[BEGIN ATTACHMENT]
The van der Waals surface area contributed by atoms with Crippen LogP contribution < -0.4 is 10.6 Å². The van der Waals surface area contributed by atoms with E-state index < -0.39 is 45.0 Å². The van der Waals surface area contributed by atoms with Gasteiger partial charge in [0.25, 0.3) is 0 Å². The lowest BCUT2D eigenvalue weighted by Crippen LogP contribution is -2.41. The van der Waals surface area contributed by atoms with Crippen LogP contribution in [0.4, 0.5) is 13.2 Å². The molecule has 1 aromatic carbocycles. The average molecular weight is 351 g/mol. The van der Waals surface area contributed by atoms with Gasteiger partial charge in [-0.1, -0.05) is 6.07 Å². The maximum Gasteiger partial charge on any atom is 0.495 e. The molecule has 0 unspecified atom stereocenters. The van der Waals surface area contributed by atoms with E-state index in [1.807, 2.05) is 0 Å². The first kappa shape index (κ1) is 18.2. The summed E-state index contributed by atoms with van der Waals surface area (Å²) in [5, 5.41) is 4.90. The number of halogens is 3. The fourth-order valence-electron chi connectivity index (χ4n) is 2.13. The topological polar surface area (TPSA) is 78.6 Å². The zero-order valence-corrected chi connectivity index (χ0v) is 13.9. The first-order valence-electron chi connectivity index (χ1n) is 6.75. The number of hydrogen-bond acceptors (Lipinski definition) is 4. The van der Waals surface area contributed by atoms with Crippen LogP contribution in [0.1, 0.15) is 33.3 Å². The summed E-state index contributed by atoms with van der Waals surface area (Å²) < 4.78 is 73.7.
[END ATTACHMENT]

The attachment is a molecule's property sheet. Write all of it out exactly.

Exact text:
The van der Waals surface area contributed by atoms with Crippen LogP contribution < -0.4 is 10.6 Å². The van der Waals surface area contributed by atoms with E-state index < -0.39 is 45.0 Å². The van der Waals surface area contributed by atoms with Gasteiger partial charge in [0.25, 0.3) is 0 Å². The lowest BCUT2D eigenvalue weighted by Crippen LogP contribution is -2.41. The van der Waals surface area contributed by atoms with Crippen LogP contribution in [0.4, 0.5) is 13.2 Å². The molecule has 1 aromatic carbocycles. The average molecular weight is 351 g/mol. The van der Waals surface area contributed by atoms with Gasteiger partial charge in [-0.1, -0.05) is 6.07 Å². The maximum Gasteiger partial charge on any atom is 0.495 e. The molecule has 0 unspecified atom stereocenters. The van der Waals surface area contributed by atoms with E-state index in [1.807, 2.05) is 0 Å². The first kappa shape index (κ1) is 18.2. The summed E-state index contributed by atoms with van der Waals surface area (Å²) in [5, 5.41) is 4.90. The number of halogens is 3. The fourth-order valence-electron chi connectivity index (χ4n) is 2.13. The topological polar surface area (TPSA) is 78.6 Å². The zero-order valence-corrected chi connectivity index (χ0v) is 13.9. The first-order valence-electron chi connectivity index (χ1n) is 6.75. The number of hydrogen-bond acceptors (Lipinski definition) is 4. The van der Waals surface area contributed by atoms with Crippen LogP contribution in [0.1, 0.15) is 33.3 Å². The summed E-state index contributed by atoms with van der Waals surface area (Å²) < 4.78 is 73.7.